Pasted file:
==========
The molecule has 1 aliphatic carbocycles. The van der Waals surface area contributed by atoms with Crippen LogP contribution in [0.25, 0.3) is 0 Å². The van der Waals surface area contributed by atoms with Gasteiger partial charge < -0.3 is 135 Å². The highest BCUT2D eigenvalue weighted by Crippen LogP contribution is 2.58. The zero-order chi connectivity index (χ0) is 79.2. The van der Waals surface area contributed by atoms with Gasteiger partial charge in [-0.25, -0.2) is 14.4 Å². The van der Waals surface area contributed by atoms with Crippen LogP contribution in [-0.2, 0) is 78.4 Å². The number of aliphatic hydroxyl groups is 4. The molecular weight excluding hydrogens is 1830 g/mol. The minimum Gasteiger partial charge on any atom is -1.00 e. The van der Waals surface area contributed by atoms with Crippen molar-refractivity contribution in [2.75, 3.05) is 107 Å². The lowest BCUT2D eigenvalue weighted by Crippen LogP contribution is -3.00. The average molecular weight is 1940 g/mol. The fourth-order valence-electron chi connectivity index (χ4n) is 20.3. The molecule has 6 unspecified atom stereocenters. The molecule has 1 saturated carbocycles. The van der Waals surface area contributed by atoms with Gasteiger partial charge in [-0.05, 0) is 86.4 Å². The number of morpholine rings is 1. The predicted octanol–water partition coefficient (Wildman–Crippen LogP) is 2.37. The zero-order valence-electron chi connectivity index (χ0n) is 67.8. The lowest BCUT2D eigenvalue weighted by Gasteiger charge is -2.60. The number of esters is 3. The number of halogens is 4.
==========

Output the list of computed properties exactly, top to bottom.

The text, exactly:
The molecule has 1 aliphatic carbocycles. The van der Waals surface area contributed by atoms with Crippen LogP contribution in [0.25, 0.3) is 0 Å². The van der Waals surface area contributed by atoms with Gasteiger partial charge < -0.3 is 135 Å². The highest BCUT2D eigenvalue weighted by Crippen LogP contribution is 2.58. The zero-order chi connectivity index (χ0) is 79.2. The van der Waals surface area contributed by atoms with Gasteiger partial charge in [-0.25, -0.2) is 14.4 Å². The van der Waals surface area contributed by atoms with Crippen LogP contribution in [-0.2, 0) is 78.4 Å². The number of aliphatic hydroxyl groups is 4. The molecular weight excluding hydrogens is 1830 g/mol. The minimum Gasteiger partial charge on any atom is -1.00 e. The van der Waals surface area contributed by atoms with Crippen molar-refractivity contribution in [2.75, 3.05) is 107 Å². The lowest BCUT2D eigenvalue weighted by Crippen LogP contribution is -3.00. The average molecular weight is 1940 g/mol. The fourth-order valence-electron chi connectivity index (χ4n) is 20.3. The molecule has 6 unspecified atom stereocenters. The molecule has 1 saturated carbocycles. The van der Waals surface area contributed by atoms with Gasteiger partial charge in [-0.05, 0) is 86.4 Å². The number of morpholine rings is 1. The predicted octanol–water partition coefficient (Wildman–Crippen LogP) is 2.37. The zero-order valence-electron chi connectivity index (χ0n) is 67.8. The lowest BCUT2D eigenvalue weighted by Gasteiger charge is -2.60. The number of esters is 3. The number of halogens is 4.